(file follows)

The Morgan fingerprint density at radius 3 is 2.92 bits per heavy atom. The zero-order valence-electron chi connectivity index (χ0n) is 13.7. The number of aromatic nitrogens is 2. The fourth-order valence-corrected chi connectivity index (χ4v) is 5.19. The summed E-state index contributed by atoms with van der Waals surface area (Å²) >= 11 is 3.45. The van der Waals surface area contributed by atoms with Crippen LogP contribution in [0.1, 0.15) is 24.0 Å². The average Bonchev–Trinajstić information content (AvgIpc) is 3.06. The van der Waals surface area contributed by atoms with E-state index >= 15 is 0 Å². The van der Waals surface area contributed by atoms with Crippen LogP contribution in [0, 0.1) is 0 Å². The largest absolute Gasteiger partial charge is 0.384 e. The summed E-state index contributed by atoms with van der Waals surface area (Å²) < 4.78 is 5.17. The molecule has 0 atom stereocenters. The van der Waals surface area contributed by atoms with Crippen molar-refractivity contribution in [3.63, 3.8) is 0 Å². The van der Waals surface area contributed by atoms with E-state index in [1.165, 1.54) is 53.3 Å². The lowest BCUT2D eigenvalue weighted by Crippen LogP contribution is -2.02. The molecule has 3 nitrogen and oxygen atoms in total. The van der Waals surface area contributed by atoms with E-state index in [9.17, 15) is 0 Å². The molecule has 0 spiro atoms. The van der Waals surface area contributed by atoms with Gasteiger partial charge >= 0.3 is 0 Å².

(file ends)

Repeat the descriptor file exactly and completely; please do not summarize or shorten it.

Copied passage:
The Morgan fingerprint density at radius 3 is 2.92 bits per heavy atom. The zero-order valence-electron chi connectivity index (χ0n) is 13.7. The number of aromatic nitrogens is 2. The fourth-order valence-corrected chi connectivity index (χ4v) is 5.19. The summed E-state index contributed by atoms with van der Waals surface area (Å²) >= 11 is 3.45. The van der Waals surface area contributed by atoms with Crippen LogP contribution in [0.1, 0.15) is 24.0 Å². The average Bonchev–Trinajstić information content (AvgIpc) is 3.06. The van der Waals surface area contributed by atoms with E-state index >= 15 is 0 Å². The van der Waals surface area contributed by atoms with Crippen LogP contribution in [0, 0.1) is 0 Å². The largest absolute Gasteiger partial charge is 0.384 e. The summed E-state index contributed by atoms with van der Waals surface area (Å²) < 4.78 is 5.17. The molecule has 0 atom stereocenters. The van der Waals surface area contributed by atoms with Crippen molar-refractivity contribution in [3.63, 3.8) is 0 Å². The van der Waals surface area contributed by atoms with E-state index in [1.165, 1.54) is 53.3 Å². The lowest BCUT2D eigenvalue weighted by Crippen LogP contribution is -2.02. The molecule has 3 nitrogen and oxygen atoms in total. The van der Waals surface area contributed by atoms with E-state index in [9.17, 15) is 0 Å². The molecule has 0 spiro atoms. The van der Waals surface area contributed by atoms with Gasteiger partial charge >= 0.3 is 0 Å².